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IMO – The Doomly Gloomy World of Shipping

12 Feb 2019

The following blog post was prepared by Apurva Mali in his personal capacity and shared with Manifold Times. The opinions expressed in this article are the author’s own and do not reflect the view of Dubai-based commodities trading firm Ennero where is he employed as Trading Manager.

In My Opinion, (hereafter labelled IMO), outlook for 2019 for the Global Maritime Industry is not-great. But when has it ever been Great?

Yes shipping is cyclical with sharp peaks and prolonged troughs, and in my 16-year career, nothing I’ve seen overall, IMO, has come close to the highs of the pre-2008 peaks.

How does one know if the maritime industry will do well or not this year? And who has the more accurate synopsis? The ‘outlooks’ vary and point to all the varying 360 degree opinions. In this case, lets imagine the actual ship to represent the shipping industry and the external weather conditions represent the external forces the ship (industry) has to contend with. The industry is often just like a large ship changing its course without control, when its own power or steering ability fails to work, and is at the mercy of the wind and the seas. World-trade-related macro figures, brokers’ reports, shipowners and financier’s’ views all reveal a different story in line with their own understanding and objectives.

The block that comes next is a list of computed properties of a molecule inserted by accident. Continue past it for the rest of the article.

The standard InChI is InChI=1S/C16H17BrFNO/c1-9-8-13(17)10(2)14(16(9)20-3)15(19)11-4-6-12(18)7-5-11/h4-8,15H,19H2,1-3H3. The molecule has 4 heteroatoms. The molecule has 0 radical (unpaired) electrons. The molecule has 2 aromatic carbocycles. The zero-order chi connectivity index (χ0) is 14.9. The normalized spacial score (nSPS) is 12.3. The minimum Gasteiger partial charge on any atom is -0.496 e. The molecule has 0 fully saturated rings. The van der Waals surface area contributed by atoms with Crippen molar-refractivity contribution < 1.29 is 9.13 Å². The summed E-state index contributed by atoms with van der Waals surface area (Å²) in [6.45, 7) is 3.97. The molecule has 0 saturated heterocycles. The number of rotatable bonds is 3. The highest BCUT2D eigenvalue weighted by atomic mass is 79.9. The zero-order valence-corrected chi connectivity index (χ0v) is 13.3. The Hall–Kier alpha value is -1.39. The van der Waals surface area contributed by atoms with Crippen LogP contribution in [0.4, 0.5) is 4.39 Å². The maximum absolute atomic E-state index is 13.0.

A few shipowners I spoke to while writing this, from different segments (dry bulk tanker and offshore) revealed in the simplest of words, ‘Market is bad and competition eroding margins’, and one of them even commented, ‘I’d rather be sunbathing at the beach than commenting on freight rates’, only watching ships from a distance. Perhaps ships (and the industry?) do look much prettier and calm from a distance.

IMO, the maritime shipping industry is indeed a ship without its own power or propulsion. It continues swaying and swinging within its ‘6 degrees of freedom’ (FYI, the 6 degrees are: pitch, heave, roll, surge, sway and yaw), at the mercy of the external forces of world trade, protectionism, new-fuel-regulations, a slowing China and supply-demand imbalance. And this year, even more than in 2018, it is super-obsessed with the new sulphur-emission regulations expected to come into force in 2020.

It only remains to be seen if the external forces will keep pushing the industry against its own free will and decision making. Amongst many other weather forces in 2019, IMO, it will have to also contend with two, very significant events taking place, when the world’s two largest democracies (India and USA) will host their General Elections, with each incumbent leader trying to make it Great, once again.

Readers who are interested to reach out to Apurva Mali may contact him at the following address am@ennero.com or mobile number at +971 50 605 1905.

Published: 12 February, 2019

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